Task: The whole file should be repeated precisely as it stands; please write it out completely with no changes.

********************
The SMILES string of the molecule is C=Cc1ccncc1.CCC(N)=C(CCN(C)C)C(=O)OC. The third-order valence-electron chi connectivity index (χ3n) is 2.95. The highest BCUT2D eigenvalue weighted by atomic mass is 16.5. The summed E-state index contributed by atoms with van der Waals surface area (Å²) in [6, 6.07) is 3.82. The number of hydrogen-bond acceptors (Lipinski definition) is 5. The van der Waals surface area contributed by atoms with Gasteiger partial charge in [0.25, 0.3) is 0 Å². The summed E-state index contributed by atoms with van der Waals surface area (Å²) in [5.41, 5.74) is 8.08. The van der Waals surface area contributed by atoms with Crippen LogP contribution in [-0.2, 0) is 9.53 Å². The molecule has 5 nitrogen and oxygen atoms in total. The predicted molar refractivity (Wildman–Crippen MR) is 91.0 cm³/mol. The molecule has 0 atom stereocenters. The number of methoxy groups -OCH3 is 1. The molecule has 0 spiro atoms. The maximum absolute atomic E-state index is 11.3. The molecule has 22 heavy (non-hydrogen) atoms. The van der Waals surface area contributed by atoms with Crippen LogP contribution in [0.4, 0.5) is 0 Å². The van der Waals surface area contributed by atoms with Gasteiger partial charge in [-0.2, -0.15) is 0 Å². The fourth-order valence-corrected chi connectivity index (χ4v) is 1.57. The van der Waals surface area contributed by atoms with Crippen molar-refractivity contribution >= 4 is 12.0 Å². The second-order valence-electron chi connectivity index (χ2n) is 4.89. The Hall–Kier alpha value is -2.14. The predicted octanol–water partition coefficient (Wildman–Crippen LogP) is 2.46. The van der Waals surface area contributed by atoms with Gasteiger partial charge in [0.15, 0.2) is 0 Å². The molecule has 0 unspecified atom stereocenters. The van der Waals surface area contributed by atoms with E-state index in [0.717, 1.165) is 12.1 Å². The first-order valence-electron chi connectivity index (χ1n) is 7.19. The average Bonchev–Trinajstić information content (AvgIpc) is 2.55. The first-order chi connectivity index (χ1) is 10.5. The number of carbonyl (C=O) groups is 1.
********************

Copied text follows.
The SMILES string of the molecule is C=Cc1ccncc1.CCC(N)=C(CCN(C)C)C(=O)OC. The third-order valence-electron chi connectivity index (χ3n) is 2.95. The highest BCUT2D eigenvalue weighted by atomic mass is 16.5. The summed E-state index contributed by atoms with van der Waals surface area (Å²) in [6, 6.07) is 3.82. The number of hydrogen-bond acceptors (Lipinski definition) is 5. The van der Waals surface area contributed by atoms with Gasteiger partial charge in [0.25, 0.3) is 0 Å². The summed E-state index contributed by atoms with van der Waals surface area (Å²) in [5.41, 5.74) is 8.08. The van der Waals surface area contributed by atoms with Crippen LogP contribution in [-0.2, 0) is 9.53 Å². The molecule has 5 nitrogen and oxygen atoms in total. The predicted molar refractivity (Wildman–Crippen MR) is 91.0 cm³/mol. The molecule has 0 atom stereocenters. The number of methoxy groups -OCH3 is 1. The molecule has 0 spiro atoms. The maximum absolute atomic E-state index is 11.3. The molecule has 22 heavy (non-hydrogen) atoms. The van der Waals surface area contributed by atoms with Crippen LogP contribution in [0.4, 0.5) is 0 Å². The van der Waals surface area contributed by atoms with Gasteiger partial charge in [-0.2, -0.15) is 0 Å². The fourth-order valence-corrected chi connectivity index (χ4v) is 1.57. The van der Waals surface area contributed by atoms with Crippen molar-refractivity contribution >= 4 is 12.0 Å². The second-order valence-electron chi connectivity index (χ2n) is 4.89. The Hall–Kier alpha value is -2.14. The predicted octanol–water partition coefficient (Wildman–Crippen LogP) is 2.46. The van der Waals surface area contributed by atoms with Gasteiger partial charge in [0.15, 0.2) is 0 Å². The molecule has 0 unspecified atom stereocenters. The van der Waals surface area contributed by atoms with E-state index in [0.717, 1.165) is 12.1 Å². The first-order valence-electron chi connectivity index (χ1n) is 7.19. The average Bonchev–Trinajstić information content (AvgIpc) is 2.55. The first-order chi connectivity index (χ1) is 10.5. The number of carbonyl (C=O) groups is 1.